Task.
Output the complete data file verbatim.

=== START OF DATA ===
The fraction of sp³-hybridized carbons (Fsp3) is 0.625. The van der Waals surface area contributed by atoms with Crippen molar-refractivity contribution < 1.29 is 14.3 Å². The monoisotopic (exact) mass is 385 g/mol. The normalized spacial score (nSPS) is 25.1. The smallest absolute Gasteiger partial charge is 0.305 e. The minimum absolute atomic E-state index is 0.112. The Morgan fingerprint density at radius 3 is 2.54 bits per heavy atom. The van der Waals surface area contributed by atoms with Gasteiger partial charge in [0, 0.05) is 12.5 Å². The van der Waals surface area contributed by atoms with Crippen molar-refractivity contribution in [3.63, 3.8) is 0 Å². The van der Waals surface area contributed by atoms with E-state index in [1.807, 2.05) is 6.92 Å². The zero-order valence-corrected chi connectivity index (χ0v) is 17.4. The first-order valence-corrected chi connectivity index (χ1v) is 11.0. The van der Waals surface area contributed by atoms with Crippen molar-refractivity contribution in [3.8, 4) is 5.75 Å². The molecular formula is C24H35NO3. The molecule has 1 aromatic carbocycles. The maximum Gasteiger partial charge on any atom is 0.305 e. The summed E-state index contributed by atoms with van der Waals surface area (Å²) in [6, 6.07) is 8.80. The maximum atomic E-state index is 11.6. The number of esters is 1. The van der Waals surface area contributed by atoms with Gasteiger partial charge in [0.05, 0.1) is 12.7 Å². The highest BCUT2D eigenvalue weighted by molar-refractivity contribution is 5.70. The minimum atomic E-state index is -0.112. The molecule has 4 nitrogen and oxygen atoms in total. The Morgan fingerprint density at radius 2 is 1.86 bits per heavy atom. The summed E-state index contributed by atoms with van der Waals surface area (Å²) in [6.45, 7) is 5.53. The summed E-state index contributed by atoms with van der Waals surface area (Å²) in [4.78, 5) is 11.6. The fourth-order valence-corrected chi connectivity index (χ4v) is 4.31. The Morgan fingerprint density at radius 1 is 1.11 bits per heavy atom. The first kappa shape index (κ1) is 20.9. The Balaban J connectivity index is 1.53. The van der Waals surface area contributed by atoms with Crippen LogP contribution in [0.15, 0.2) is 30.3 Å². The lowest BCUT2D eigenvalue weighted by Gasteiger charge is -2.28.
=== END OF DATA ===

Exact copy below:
The fraction of sp³-hybridized carbons (Fsp3) is 0.625. The van der Waals surface area contributed by atoms with Crippen molar-refractivity contribution < 1.29 is 14.3 Å². The monoisotopic (exact) mass is 385 g/mol. The normalized spacial score (nSPS) is 25.1. The smallest absolute Gasteiger partial charge is 0.305 e. The minimum absolute atomic E-state index is 0.112. The Morgan fingerprint density at radius 3 is 2.54 bits per heavy atom. The van der Waals surface area contributed by atoms with Gasteiger partial charge in [0, 0.05) is 12.5 Å². The van der Waals surface area contributed by atoms with Crippen molar-refractivity contribution in [3.63, 3.8) is 0 Å². The van der Waals surface area contributed by atoms with E-state index in [1.807, 2.05) is 6.92 Å². The zero-order valence-corrected chi connectivity index (χ0v) is 17.4. The first-order valence-corrected chi connectivity index (χ1v) is 11.0. The van der Waals surface area contributed by atoms with Crippen molar-refractivity contribution in [3.8, 4) is 5.75 Å². The molecular formula is C24H35NO3. The molecule has 1 aromatic carbocycles. The maximum Gasteiger partial charge on any atom is 0.305 e. The summed E-state index contributed by atoms with van der Waals surface area (Å²) in [6, 6.07) is 8.80. The maximum atomic E-state index is 11.6. The number of esters is 1. The van der Waals surface area contributed by atoms with Gasteiger partial charge in [0.05, 0.1) is 12.7 Å². The highest BCUT2D eigenvalue weighted by molar-refractivity contribution is 5.70. The minimum atomic E-state index is -0.112. The molecule has 4 nitrogen and oxygen atoms in total. The Morgan fingerprint density at radius 2 is 1.86 bits per heavy atom. The summed E-state index contributed by atoms with van der Waals surface area (Å²) in [6.45, 7) is 5.53. The summed E-state index contributed by atoms with van der Waals surface area (Å²) in [4.78, 5) is 11.6. The fourth-order valence-corrected chi connectivity index (χ4v) is 4.31. The Morgan fingerprint density at radius 1 is 1.11 bits per heavy atom. The first kappa shape index (κ1) is 20.9. The Balaban J connectivity index is 1.53. The van der Waals surface area contributed by atoms with Crippen LogP contribution in [0.15, 0.2) is 30.3 Å². The lowest BCUT2D eigenvalue weighted by Gasteiger charge is -2.28.